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Shares of defence group Cohort (LSE: CHRT) edged lower on Thursday after the manufacturer of electronic and software systems revealed a mixed picture of underlying growth and one-off costs.

Cohort’s adjusted pre-tax profit rose by 21% to £14.5m last year, but the group’s statutory pre-tax profit fell by 81% to £1m. These figures translate into adjusted earnings per share of 27.9p and statutory earnings per share of 9.1p.

If you’re a shareholder in the group, you may wonder which of these figures you should rely on. Having looked at the figures, I’m inclined to accept the adjustments, most of which relate to acquisitions and genuine one-off costs. On that basis, today’s figures give Cohort a P/E of 15. The dividend has been increased by 18% to 7.1p, giving a trailing yield of 1.7%.

One of the reasons I’m prepared to accept the firm’s adjusted earnings is that management has a fairly good record of making successful acquisitions. Since 2011, sales have risen by 72%, while earnings per share have risen by an average of about 20% each year. During this time, the group hasn’t issued many new shares and has maintained a net cash balance.

Although revenue was flat at £112m last year, the firm’s order book grew by 18% to £136.5m. Sales and profit growth can often be uneven at this type of business, as the timing of contract wins isn’t always predictable.

Analysts remain bullish on this stock and expect the group’s adjusted earnings to rise by at least 10% this year, putting the shares on a forecast P/E of about 14. I’m encouraged by the strong order book and believe Cohort’s long-term growth potential is attractive.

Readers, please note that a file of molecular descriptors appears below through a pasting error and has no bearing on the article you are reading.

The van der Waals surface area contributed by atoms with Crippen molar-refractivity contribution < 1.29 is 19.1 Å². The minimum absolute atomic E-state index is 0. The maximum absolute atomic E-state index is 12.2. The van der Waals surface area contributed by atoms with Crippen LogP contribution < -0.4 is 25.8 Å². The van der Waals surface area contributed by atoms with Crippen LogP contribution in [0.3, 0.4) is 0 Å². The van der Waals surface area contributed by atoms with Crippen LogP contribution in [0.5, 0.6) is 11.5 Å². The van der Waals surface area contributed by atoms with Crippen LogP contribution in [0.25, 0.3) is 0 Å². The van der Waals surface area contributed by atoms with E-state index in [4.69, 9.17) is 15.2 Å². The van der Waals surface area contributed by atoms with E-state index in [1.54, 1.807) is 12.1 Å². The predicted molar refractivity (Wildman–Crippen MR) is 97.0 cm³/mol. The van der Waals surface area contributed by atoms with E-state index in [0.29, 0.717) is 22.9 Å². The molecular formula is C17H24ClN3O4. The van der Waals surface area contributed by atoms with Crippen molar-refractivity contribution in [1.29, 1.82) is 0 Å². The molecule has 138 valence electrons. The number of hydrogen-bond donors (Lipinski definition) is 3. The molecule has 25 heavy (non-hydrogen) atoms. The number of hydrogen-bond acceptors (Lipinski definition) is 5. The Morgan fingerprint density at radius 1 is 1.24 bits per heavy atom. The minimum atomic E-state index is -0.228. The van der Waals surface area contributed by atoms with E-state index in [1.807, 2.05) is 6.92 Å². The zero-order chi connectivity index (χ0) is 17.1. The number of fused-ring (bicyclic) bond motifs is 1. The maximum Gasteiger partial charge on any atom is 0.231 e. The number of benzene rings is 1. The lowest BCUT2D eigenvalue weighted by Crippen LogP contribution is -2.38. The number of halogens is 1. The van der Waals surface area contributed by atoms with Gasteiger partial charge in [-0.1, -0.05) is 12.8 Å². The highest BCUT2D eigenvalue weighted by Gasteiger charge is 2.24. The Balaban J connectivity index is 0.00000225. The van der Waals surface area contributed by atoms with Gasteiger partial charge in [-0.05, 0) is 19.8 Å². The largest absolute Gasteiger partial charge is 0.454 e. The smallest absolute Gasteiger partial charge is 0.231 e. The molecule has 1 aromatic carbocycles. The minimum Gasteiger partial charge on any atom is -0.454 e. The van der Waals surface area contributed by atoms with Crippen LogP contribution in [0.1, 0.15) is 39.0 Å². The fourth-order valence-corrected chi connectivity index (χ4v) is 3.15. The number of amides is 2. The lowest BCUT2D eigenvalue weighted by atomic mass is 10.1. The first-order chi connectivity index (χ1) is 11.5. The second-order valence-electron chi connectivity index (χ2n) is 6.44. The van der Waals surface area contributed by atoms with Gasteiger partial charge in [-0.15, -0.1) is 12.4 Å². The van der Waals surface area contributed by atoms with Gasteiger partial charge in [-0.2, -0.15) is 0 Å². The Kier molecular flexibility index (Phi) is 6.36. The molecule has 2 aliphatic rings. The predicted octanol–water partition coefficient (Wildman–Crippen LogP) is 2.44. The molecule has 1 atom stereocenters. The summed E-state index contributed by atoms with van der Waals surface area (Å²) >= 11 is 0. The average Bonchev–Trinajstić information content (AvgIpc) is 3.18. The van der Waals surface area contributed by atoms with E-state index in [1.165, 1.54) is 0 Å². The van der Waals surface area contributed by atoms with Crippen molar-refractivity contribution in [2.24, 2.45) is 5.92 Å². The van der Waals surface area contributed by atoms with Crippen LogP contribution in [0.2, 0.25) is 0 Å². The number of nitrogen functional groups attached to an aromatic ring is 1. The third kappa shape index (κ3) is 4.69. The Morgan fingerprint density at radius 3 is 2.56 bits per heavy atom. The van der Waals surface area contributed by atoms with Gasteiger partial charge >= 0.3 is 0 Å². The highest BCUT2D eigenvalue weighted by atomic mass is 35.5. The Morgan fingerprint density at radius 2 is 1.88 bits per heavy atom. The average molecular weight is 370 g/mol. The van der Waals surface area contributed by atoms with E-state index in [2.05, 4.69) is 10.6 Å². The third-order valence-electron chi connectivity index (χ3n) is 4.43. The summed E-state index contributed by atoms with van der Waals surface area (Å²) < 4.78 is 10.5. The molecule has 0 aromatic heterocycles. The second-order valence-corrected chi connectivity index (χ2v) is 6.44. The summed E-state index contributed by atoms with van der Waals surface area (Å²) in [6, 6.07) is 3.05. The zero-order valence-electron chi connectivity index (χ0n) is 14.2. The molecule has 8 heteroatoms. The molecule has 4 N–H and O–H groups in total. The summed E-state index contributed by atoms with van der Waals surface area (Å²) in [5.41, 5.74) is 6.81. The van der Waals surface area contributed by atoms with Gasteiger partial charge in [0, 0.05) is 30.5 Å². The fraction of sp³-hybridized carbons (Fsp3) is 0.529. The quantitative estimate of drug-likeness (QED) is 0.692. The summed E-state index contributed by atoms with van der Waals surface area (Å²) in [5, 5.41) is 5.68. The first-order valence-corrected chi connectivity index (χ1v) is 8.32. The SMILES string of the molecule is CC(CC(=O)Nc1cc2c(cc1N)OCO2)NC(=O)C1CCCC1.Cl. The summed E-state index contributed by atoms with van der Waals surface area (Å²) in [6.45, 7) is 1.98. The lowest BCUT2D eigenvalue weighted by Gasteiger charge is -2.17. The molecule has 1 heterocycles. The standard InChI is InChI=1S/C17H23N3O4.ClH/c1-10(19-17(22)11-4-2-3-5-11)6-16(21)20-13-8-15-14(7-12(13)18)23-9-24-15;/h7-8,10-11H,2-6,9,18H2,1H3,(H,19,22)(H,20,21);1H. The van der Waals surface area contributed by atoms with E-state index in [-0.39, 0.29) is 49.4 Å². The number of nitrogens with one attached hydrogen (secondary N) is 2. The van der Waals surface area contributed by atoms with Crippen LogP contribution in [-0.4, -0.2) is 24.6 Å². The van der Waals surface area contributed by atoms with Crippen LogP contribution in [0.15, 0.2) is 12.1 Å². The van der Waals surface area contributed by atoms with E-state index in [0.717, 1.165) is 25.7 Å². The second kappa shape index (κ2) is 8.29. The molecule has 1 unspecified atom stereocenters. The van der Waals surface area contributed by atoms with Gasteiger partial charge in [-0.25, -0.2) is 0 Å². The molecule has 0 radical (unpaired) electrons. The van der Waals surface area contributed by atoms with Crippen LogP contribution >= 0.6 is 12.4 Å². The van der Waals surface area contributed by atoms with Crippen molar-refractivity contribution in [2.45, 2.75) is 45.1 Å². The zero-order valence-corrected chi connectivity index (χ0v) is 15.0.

Pumping out cash

Software group Netcall (LSE: NET) makes customer relationship and workforce management systems. This £94m business is increasingly focused on selling subscription services which provide a high level of recurring revenue.

During the first half of this year, the order book rose by 14% to £16.6m, while annualised recurring revenue rose by 8% to £11.3m. That represents about 65% of the group’s forecast revenue for the current year.

Pre-tax profit rose by 17% to £0.92m during the first half, lifting earnings per share by 7% to 0.6p. However, the biggest attraction for me is the group’s apparent ability to generate cash.

Netcall’s free cash flow was £1.7m during the first half of this year, more than 25% higher than during the same period last year. This strong performance meant that despite an increase in development expenditure, net cash rose by £0.5m to £14.6m.

The company’s strong first-half performance is expected to continue. Broker forecasts indicate that earnings per share should increase by 63% to 2.15p for the year ending 30 June. A bumper dividend of 3.8p per share is expected, giving a yield of 5.6%. Although this level of payout may not be sustainable, I think it’s good discipline for management to return surplus cash to shareholders in this way.

Netcall seems a solid business to me. The only catch is that the firm’s shares are already priced for success, with a 2018 forecast P/E of 28. In my view, shareholders should definitely continue to hold, as more growth may be in the pipeline. But new investors may want to wait for a dip before buying.

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Roland Head has no position in any shares mentioned. The Motley Fool UK has recommended Cohort. Views expressed on the companies mentioned in this article are those of the writer and therefore may differ from the official recommendations we make in our subscription services such as Share Advisor, Hidden Winners and Pro. Here at The Motley Fool we believe that considering a diverse range of insights makes us better investors.